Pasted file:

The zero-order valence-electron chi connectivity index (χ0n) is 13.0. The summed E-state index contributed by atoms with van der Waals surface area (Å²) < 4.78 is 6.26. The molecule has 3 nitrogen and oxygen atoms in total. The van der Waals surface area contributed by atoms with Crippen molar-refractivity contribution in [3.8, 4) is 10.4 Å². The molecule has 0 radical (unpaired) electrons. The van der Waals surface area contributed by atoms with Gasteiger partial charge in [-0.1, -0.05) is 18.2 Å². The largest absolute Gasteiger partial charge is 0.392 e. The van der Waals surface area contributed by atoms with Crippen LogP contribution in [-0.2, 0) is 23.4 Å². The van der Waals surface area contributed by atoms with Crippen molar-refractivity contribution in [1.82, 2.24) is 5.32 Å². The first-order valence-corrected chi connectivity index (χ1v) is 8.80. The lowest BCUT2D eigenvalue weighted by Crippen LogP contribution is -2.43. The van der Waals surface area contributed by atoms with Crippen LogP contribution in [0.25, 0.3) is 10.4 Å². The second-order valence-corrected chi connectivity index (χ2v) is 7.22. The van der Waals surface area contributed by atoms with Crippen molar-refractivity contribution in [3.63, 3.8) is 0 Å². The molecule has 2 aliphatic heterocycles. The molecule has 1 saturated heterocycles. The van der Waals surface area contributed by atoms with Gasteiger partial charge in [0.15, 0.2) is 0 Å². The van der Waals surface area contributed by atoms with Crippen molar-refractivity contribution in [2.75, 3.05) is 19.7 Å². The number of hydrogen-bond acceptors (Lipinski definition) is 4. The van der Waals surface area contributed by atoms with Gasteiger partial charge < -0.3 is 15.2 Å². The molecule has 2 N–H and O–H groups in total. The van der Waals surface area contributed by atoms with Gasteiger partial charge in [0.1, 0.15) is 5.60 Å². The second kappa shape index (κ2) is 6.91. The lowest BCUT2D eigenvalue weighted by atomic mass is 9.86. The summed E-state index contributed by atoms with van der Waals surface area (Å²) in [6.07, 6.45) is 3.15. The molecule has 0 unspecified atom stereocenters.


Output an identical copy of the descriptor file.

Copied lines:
The zero-order valence-electron chi connectivity index (χ0n) is 13.0. The summed E-state index contributed by atoms with van der Waals surface area (Å²) < 4.78 is 6.26. The molecule has 3 nitrogen and oxygen atoms in total. The van der Waals surface area contributed by atoms with Crippen molar-refractivity contribution in [3.8, 4) is 10.4 Å². The molecule has 0 radical (unpaired) electrons. The van der Waals surface area contributed by atoms with Gasteiger partial charge in [-0.1, -0.05) is 18.2 Å². The largest absolute Gasteiger partial charge is 0.392 e. The van der Waals surface area contributed by atoms with Crippen LogP contribution in [-0.2, 0) is 23.4 Å². The van der Waals surface area contributed by atoms with Crippen molar-refractivity contribution in [1.82, 2.24) is 5.32 Å². The first-order valence-corrected chi connectivity index (χ1v) is 8.80. The lowest BCUT2D eigenvalue weighted by Crippen LogP contribution is -2.43. The van der Waals surface area contributed by atoms with Crippen LogP contribution in [0.25, 0.3) is 10.4 Å². The second-order valence-corrected chi connectivity index (χ2v) is 7.22. The van der Waals surface area contributed by atoms with Crippen molar-refractivity contribution in [3.63, 3.8) is 0 Å². The molecule has 2 aliphatic heterocycles. The molecule has 1 saturated heterocycles. The van der Waals surface area contributed by atoms with Gasteiger partial charge in [0.15, 0.2) is 0 Å². The van der Waals surface area contributed by atoms with Crippen molar-refractivity contribution in [2.75, 3.05) is 19.7 Å². The number of hydrogen-bond acceptors (Lipinski definition) is 4. The van der Waals surface area contributed by atoms with Gasteiger partial charge < -0.3 is 15.2 Å². The molecule has 2 N–H and O–H groups in total. The van der Waals surface area contributed by atoms with Gasteiger partial charge in [0.1, 0.15) is 5.60 Å². The second kappa shape index (κ2) is 6.91. The lowest BCUT2D eigenvalue weighted by atomic mass is 9.86. The summed E-state index contributed by atoms with van der Waals surface area (Å²) in [6.07, 6.45) is 3.15. The molecule has 0 unspecified atom stereocenters.